Furthermore, probiotics have been shown to help seal the cellular junctions that line your gut wall. In other words, probiotics can help to reverse the ‘leaks’ in your gut!
(You can also get your gut microbiome tested to really see what state your microflora is in!)
2. Eat Fermented Foods
When we eat fermented foods, our gut bacteria produce short-chain fatty acids (SCFAs), such as butyrate, acetate and propionate.
Now here’s the super cool part: Immune cells along the lining of our gut contain receptors for SCFAs! This is compelling evidence that the activity of our gut bacteria can directly impact and interact with our immune system.
SCFAs are also used to make colonocytes (the cells that line our gut). This helps to preserve the integrity of our gut wall and prevent any nasties from escaping into the bloodstream.
3. Get More Gut-Loving Beauty Sleep!
Looking for an easy way to get your health into better shape? Start by getting more sleep!
Now I know that getting enough sleep can be a lot easier said than done. There are many factors which play upon what time we make it to bed and insomnia affects a huge part of our population.
However, not getting enough sleep won’t just make you tired and grumpy. It actually affects your gut health. The research shows that sleep deprivation suppresses your good bacteria while increasing levels bad bacteria in your gut, contributing to Leaky Gut Syndrome. All the more reason to get your recommended eight hours of Zzz’s!
4. Stress Less
Anything that makes us feel rotten is likely to negatively impact our gut microflora, too. Stress has been shown to reduce the ‘friendly’ bacteria populations in our gut, while simultaneously helping the bad guys to proliferate.
Furthermore, stress strangles our immune system and gives us a lower chance of fighting off bad bacteria and viruses.
There are many ways to tackle stress, from starting meditation to getting an endorphin hit from a workout. Get more stress-reducing inspiration here.
5. Stick To Sprouted Grains (Preferably Low Or Gluten-Free Varieties)
Grains naturally contain nutrient blockers such as phytates and lectins. These compounds are designed to protect plants from attack while they grow and develop. However, this also makes it harder for our systems to digest them.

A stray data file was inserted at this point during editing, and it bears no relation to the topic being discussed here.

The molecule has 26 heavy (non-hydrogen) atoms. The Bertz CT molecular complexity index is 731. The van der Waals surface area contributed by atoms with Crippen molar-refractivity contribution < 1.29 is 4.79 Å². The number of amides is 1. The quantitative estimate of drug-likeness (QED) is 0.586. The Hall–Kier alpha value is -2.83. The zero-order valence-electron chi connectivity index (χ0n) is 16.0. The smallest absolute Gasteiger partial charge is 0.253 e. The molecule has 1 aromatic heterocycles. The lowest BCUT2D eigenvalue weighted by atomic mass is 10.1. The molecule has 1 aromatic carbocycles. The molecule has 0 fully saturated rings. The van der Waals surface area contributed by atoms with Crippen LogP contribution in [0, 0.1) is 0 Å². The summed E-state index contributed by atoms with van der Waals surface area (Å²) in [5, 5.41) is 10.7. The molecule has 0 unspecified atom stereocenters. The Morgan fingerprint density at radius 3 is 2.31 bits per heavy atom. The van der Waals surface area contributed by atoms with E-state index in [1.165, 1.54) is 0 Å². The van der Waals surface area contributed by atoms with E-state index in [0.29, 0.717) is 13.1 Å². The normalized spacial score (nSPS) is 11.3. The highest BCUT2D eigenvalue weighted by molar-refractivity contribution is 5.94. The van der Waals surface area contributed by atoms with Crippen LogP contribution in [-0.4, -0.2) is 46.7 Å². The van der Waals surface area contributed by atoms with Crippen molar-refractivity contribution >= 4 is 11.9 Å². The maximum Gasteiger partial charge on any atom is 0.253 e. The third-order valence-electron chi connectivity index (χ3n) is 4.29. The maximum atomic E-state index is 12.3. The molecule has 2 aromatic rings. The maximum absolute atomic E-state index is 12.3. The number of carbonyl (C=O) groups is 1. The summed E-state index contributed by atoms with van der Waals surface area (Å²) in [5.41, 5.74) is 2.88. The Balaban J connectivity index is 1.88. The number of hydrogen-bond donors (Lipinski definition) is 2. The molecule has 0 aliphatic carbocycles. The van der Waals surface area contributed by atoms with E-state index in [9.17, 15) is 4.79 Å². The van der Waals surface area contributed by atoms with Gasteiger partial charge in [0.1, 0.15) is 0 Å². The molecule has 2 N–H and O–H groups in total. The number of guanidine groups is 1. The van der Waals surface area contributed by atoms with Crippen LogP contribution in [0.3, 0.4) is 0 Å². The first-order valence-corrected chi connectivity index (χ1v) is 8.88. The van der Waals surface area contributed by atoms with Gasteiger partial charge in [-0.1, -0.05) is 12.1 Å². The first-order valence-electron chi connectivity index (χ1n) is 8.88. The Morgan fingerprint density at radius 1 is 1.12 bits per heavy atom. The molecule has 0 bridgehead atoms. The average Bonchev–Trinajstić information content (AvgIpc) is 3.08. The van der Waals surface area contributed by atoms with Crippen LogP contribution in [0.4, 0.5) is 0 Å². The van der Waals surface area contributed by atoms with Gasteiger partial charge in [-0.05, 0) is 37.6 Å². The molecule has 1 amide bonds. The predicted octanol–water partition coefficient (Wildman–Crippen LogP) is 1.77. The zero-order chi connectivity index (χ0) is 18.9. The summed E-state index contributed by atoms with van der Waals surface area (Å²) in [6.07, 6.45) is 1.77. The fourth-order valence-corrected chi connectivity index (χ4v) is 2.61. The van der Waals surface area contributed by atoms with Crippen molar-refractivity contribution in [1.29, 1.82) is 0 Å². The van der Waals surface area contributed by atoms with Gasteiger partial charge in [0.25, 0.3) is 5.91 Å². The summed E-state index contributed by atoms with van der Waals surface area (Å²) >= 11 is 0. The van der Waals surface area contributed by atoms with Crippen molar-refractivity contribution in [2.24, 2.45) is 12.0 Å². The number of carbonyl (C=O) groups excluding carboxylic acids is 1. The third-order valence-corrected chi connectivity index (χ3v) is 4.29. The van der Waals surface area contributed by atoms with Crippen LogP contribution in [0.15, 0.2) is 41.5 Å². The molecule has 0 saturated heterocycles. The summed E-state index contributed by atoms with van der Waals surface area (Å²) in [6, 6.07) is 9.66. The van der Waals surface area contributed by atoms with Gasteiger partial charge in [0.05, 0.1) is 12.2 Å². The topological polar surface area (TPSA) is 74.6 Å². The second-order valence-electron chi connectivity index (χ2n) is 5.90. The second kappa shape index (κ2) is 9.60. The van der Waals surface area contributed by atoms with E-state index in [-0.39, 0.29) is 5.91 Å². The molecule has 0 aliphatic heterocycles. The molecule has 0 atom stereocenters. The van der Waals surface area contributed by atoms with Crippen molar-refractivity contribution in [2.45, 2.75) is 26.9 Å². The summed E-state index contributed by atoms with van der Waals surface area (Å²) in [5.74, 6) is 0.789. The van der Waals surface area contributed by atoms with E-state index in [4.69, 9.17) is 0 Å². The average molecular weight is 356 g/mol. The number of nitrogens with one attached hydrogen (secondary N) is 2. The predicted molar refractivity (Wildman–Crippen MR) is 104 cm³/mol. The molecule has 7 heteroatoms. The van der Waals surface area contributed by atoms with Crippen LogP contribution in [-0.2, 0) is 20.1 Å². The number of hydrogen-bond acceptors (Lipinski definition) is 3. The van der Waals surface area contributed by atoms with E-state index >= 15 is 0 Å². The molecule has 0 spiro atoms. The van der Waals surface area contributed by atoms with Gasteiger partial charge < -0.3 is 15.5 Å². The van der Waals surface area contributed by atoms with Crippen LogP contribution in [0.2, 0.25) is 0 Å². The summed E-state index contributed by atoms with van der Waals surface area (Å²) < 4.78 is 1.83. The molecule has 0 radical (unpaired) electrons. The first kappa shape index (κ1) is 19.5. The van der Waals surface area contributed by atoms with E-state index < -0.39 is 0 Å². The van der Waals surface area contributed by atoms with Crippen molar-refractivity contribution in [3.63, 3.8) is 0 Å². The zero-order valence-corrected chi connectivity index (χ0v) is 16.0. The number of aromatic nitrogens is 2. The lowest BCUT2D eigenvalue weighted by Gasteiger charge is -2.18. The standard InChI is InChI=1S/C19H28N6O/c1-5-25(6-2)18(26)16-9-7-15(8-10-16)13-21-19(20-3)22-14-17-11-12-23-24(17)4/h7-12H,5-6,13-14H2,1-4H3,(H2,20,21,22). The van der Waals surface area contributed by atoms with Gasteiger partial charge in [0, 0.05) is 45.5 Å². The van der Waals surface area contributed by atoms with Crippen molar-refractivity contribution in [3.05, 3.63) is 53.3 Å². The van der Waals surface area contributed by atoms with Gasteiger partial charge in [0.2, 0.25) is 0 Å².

Sprouting or fermenting grains reduces the levels of these nutrient blockers and alleviates digestive strain. Some evidence also suggests that low or gluten-free grains may be a healthier option when you are treating leaky gut syndrome. Find out how to soak your own grains at home here.
The best gluten-free organic grains to sprout include:
- Brown rice
6. Drink Pure Filtered Water
Chlorine and other additives are mixed through our water supply to kill off any potentially pathogenic bacteria that may be lurking within. The trouble is, when we drink this chemically-treated water, it also strips that good bacteria in our gut.
I recommend sourcing pure, unfluoridated water for optimal gut health and especially when you are treating leaky gut. I use a high-quality reverse osmosis filtration system at home - it’s the gold standard for water filters!
7. Cut Back On Sugar
Processed sugar is like rocket fuel to the bad bacteria in your gut; they love the stuff. Sugar helps bad bacteria and yeasts to thrive and proliferate, leading to more damage in your gut.
As the bad bacteria increase in numbers, they release substances called exotoxins. These exotoxins attack the healthy cells along the lining of your gut and cause further intestinal permeability. (I.e. Leaky gut!)
8. Detoxify Your Home (And Produce)
Did you know that the average person encounters more than 80,000 chemicals every year? There’s no way to fully account for what that’s doing to our health. However, there is enough research to show that it could be wreaking havoc on our gut.
Think about what the toxins that we spray on non-organic produce or clean our homes with are actually designed to do... kill bacteria! Unfortunately, these chemicals don’t discriminate between good and bad bugs, and simply wipe the lot out.
As a great starting point, try eating more organic food and choosing ‘green’ cleaning products. Your gut health will thank you for it!
9. Consume Organic, Grass-Fed And Pasture-Raised Bone Broth
Firstly, eating free-range, grass-fed animal products isn’t just a matter of ethical animal husbandry; it also affects our health.
When animals are able to roam freely outdoors and are naturally exposed to cold temperature fluctuations, they produce higher levels of omega-3 fatty acids. Omega-3 fatty acids have a powerful anti-inflammatory effect in our body!
So when it comes to soothing and nourishing the gut, a cup of organic, grass-fed bone broth, or supplemental collagen is a powerful tool in supporting the repair of your gut lining and providing key, easily digestible nutrients to support healing and general wellness.